The Value and Future of Model UN at CHS

William Loughlin, Contributer

If you’ve watched the news you may have heard of the international body known as the United Nations. This organization has been important to mediating between conflicts worldwide and determining how countries can work together to solve world problems from poverty to climate change. However, one result of the United Nations has stuck out to students over the decades, and that is the Model United Nations.

Model UN has been a widely revered and prestigious event for students to attend worldwide. During the conferences, students from all over the country and world who will then become known as delegates will represent countries that are assigned to them, and then discuss and debate policy for the respective committees they are in. The events have been a very respected way for students to converse on important issues in the world, and have been a way to create unofficial solutions to solve world problems that represent and resemble actual UN resolutions.

During my time with the Model UN program in Cohasset (which was during my freshman and sophomore years), I’ve attended two separate conferences. First the National High School Model UN conference run in New York City which holds its commencement speech at the UN Headquarters, and second, with the Harvard Model UN conference run out of the Prudential Center by current Harvard students (one of which graduated from CHS). Through the past two years the conferences have been of significant impact and of value to myself and other students that have attended. One of the biggest impressions that these conferences have left upon me, is that of the sheer amount of students that attend and each delegate’s background. During committees when talking with other students I have met students from as close to town as Hingham, along with meeting students who traveled all the way from Venezuela, Great Britain, France, and Bangladesh, just to name a few. The sheer diversity of attendees is just phenomenal considering these are conferences within driving distance, and this helps emphasize the further value of the program as the school continues to look for students to help build an identity and culture at CHS.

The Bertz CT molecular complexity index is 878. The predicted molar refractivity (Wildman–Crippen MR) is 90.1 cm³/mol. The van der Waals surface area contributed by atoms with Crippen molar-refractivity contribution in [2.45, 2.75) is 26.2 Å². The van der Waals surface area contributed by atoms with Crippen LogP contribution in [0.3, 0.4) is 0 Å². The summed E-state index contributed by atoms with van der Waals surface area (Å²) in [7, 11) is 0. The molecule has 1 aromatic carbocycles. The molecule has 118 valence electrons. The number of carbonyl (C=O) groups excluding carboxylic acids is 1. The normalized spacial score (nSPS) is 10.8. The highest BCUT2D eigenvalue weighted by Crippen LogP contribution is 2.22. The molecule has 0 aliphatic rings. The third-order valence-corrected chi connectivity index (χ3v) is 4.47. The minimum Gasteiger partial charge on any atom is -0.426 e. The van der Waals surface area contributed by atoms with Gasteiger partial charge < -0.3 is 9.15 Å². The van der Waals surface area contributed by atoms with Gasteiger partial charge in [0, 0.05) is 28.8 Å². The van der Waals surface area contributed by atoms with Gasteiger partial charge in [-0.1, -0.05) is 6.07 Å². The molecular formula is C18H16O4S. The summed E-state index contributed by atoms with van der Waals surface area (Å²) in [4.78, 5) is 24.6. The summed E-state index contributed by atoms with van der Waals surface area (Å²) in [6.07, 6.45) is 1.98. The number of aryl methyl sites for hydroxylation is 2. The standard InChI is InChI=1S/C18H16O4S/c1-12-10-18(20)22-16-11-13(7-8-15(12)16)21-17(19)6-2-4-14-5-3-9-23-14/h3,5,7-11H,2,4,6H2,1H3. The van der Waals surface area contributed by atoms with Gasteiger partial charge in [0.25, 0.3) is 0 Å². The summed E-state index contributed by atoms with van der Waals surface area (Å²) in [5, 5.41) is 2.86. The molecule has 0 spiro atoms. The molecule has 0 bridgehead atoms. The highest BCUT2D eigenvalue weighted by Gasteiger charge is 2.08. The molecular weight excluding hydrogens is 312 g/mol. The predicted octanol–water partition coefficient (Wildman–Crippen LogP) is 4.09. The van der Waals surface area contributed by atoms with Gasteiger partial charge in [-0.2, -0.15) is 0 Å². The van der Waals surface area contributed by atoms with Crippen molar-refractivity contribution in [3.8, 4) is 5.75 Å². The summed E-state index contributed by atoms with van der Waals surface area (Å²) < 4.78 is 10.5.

Besides the diversity of each conference, is the political aspect. The United Nations is an international organization that works to mediate between countries on anything from establishing emissions guidelines to holding emergency meetings to respond to war. The vast spectrum of political and social policy in the actual UN is separated into dozens of committees, from general assemblies that all countries attend, to regional committees and specialized committees where maybe only a dozen countries sent delegates to. Either way, this translates over into Model UN, where students can choose what committees they are depending on their interests. Once in committees, after several days of substantial debate and discussion between student delegates this will eventually culminate into draft resolutions created by groups of students, and once the list is shrunk down to two resolutions, a vote finishes the conference. This wide array of discussion that occurs helps to give students a platform where they can actually speak face to face to real people who share the same interests or ideas as you, or the opposite ideas but they are still willing to hold productive discussion. The whole drafting process also helps to show the work that our real ambassadors have to put in, constantly negotiating and reworking plans to accommodate to the ideas or goals of another country.